On Internet Puppies as Christmas Gifts
In a stunning discovery that will rock the foundation of the animal-exploitation industry, it has been revealed that Internet-Ordered Pups Are Frequently Imported, Diseased (click "Read" to go to the original article). I know, I know, you’re thinking, "How could that be?"
There are over a dozen comments on the ABC News site regarding this article, and here are a couple of concerns I have:
- How can we begin to educate the kind of person who would go onto the Internet to buy a puppy, when within a dozen miles of their house, there’s probably a shelter, and when Petfinder.com is so easy to use? Who are these people? Where are these people? It’s a given that they have Internet access, which means they can be reached via the Internet, but that’s the easy part. Anyone have any ideas? If tens of thousands of puppies are coming into the country in crates, it’s because there’s a demand for them. How can we reach the "consumers" of these animals and get them to think for a moment about what they’re doing? Trying to educate the suppliers, for me, is futile as they exhibit a dearth of conscience and ethics that I cannot even begin to deal with. I’d never try to convince a Greyhound farmer to grow a conscience and get out of the business, but I can easily convince people who go to the track without really thinking about what they’re doing to stop going to the track. Consumers, in my experience and observation, are easily manipulated if they’re not doing something on principle. People who would get a puppy on the Internet are being manipulated by somebody, how do we get them away from those somebodies and press them to think about all of the issues involved in what they think is a quick and cheap decision and transaction? Anyone . . . anyone . . .
- One of the comments on the ABC site, by aprillbonner, was telling:
Rescue places are VERY hard to work with. We tried for about 6 weeks to find an adoptable Dalmatian . . . They would not even consider us if we were out of state, didn’t have an installed fence, wouldn’t agree to being randomly inspected and agreeing to having the dog taken back if they did not like our care! It’s no wonder that people turn to puppy mills. I even talked to some breeders who wanted to insure we would feed the puppies certain food (BARF diet). I completely understand asking for some references, including a vet reference–but the other stuff is out of control! . . . Breeders and Rescue places are pushing people to these puppy mills; it’s a lot easier.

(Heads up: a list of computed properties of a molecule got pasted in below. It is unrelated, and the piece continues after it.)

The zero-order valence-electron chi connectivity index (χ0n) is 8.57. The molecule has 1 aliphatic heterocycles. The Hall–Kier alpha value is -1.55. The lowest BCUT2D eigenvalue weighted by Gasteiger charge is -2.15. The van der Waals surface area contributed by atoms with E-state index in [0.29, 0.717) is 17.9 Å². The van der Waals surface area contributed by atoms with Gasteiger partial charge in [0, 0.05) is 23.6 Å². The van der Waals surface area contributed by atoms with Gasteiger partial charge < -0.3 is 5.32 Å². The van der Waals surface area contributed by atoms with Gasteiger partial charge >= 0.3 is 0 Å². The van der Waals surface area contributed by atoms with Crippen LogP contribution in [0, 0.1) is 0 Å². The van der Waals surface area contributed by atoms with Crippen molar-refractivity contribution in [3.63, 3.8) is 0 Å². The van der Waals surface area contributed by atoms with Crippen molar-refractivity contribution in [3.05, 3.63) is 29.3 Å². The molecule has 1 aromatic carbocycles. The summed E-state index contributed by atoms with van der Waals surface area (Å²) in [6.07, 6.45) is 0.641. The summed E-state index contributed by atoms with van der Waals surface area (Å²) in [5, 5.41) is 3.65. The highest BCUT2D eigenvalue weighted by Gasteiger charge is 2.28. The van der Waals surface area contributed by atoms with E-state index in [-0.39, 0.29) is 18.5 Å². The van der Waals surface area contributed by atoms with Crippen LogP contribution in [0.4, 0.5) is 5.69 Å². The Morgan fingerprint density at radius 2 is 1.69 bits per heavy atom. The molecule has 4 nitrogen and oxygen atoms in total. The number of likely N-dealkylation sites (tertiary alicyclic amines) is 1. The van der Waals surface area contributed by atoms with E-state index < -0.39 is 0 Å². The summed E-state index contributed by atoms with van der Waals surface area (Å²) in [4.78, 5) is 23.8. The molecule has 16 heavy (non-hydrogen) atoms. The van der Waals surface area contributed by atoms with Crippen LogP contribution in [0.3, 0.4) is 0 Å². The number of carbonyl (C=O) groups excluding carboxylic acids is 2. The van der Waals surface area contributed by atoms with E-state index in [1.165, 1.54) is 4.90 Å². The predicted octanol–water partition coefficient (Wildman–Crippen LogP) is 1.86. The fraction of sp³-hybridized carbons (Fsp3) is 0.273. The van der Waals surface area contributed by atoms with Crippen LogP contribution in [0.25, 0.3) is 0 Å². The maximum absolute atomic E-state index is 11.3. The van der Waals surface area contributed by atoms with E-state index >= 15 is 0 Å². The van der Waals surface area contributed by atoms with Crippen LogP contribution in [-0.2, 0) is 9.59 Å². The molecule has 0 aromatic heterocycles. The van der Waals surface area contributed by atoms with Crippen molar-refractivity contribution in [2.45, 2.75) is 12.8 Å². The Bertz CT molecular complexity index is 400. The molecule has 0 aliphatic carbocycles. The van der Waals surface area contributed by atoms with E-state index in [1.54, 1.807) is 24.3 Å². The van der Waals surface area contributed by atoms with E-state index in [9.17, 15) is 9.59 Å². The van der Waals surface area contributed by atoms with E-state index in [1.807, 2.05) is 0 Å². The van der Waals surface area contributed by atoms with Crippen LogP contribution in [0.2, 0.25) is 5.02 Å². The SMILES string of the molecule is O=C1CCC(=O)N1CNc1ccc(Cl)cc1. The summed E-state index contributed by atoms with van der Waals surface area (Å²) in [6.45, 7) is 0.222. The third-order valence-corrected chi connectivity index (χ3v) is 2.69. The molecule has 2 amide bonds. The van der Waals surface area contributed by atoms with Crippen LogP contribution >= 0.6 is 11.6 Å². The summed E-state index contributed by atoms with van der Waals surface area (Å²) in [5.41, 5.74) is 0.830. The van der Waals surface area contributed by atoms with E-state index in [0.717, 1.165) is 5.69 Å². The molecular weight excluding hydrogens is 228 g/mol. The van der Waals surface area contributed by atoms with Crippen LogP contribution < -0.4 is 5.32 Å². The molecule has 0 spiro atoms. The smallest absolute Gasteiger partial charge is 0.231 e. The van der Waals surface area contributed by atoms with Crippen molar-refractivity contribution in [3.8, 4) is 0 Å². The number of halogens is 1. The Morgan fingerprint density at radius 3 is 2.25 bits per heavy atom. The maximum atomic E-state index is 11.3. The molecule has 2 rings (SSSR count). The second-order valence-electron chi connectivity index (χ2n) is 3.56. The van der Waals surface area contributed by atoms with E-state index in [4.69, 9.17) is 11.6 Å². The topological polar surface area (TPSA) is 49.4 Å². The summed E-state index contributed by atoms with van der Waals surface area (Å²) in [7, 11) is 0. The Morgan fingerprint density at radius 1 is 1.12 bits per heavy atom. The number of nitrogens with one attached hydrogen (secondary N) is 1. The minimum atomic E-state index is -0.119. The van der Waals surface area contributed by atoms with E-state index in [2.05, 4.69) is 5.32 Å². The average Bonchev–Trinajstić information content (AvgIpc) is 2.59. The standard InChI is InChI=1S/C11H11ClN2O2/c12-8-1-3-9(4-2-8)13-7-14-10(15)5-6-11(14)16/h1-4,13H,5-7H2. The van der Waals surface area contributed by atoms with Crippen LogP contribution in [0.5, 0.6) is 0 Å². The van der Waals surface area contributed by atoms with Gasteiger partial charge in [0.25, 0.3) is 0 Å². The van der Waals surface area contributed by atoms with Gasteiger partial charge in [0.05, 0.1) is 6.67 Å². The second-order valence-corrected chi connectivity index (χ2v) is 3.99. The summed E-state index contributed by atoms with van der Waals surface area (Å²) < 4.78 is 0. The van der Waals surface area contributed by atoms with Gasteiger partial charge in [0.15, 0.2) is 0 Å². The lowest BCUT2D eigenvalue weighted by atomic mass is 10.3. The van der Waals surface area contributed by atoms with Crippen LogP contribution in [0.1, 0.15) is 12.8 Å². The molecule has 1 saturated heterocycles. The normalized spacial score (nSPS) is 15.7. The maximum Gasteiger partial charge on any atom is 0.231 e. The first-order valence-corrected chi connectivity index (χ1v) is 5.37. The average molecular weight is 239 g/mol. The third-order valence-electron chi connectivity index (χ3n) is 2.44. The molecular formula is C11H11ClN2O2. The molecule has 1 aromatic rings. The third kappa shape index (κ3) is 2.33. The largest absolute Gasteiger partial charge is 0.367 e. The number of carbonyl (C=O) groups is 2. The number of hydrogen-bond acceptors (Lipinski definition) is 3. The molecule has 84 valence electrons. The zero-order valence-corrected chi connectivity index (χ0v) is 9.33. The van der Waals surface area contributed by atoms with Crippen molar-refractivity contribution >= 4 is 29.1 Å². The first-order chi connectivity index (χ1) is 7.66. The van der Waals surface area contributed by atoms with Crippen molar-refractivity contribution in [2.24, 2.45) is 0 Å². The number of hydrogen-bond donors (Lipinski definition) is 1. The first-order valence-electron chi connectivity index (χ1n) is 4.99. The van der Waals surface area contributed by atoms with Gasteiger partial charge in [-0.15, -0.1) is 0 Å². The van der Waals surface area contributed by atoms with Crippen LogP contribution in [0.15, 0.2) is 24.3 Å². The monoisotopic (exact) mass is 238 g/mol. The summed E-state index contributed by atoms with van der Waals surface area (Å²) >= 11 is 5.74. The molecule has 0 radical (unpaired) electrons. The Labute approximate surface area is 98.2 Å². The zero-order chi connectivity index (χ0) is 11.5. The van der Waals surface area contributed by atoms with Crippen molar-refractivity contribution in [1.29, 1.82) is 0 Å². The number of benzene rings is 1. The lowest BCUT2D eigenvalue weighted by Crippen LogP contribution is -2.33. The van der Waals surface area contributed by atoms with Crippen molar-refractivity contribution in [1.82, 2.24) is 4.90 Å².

Part of me is enraged that aprillbonner is so upset about all of the requirements. Rescuers know better than anyone the kinds of people who will breed or have pets and what the animals must endure, and they work very hard to make sure they don’t then give their charges to other abusers!
When you adopt a Greyhound, you most–often must do so locally and indeed agree to random checks. And you must have a fenced in area. And they come to your house and interview you and inspect the dog’s potential new home. And ask for a vet reference. And see what you know about dog food and suggest some food. And they can take the dog back if you aren’t treating the dog well, and though that is a bit dicey, it sends a message: Rescuers are serious about finding good homes for the dogs. They’d rather foster more dogs or have more at their kennel and home, where they know they won’t be mistreated, than blithely hand dogs off to people at the asking. I think that’s how it should be. Does the Department of Children and Families give away children or ship them to you over the Internet without lots of questions and bureaucracy? No. And though children and dogs aren’t the same, they’re similar enough in this situation, and those who are caring for them temporarily take finding them homes very seriously.
When I was looking for Violet (whom I found on Petfinder), I originally wanted a "broken leg hound" (there are plenty of them, most people don’t want them, and they will probably need special care). I inquired but was rejected because I’m over 100 miles from where the dogs are and the people who run the place want to make sure they can always check on the dogs. And I think that’s admirable.
The part of me that isn’t enraged by aprillbonner goes back to my first point. She (I’m assuming) is probably right that people go to puppy mills because rescuers (and some breeders, apparently) make things difficult. How do we reach the "dog-consuming public" and help them ponder the many factors and issues that they are making decisions about completely unconciously? It should be difficult to adopt a dog. Would you give your dog to just anyone if you were suddenly thrust into a situation where you could no longer keep her?
I’m one of those people who thinks we should have to have a license to have a child, so all of this is in line with what I have observed: too many people approach (having children and) buying animals as a fun kind of acquisition that they believe should be cute and entertaining and not change one’s life too much or inconvenience anyone. It’s no wonder in a society with so many throw-away children as we have, that we wouldn’t treat our "best friends" any better.
Until we approach the act of caring for someone who might die on their own without us far more seriously than we do now, we will continue to treat dogs like trendy Christmas gifts, to be enjoyed for a few weeks then neglected and/or discarded. I don’t know how to do this, but somehow we’ve got to change our nation’s perception regarding the having of pets. The idea is to give someone a safe, loving home, not to give someone a new toy.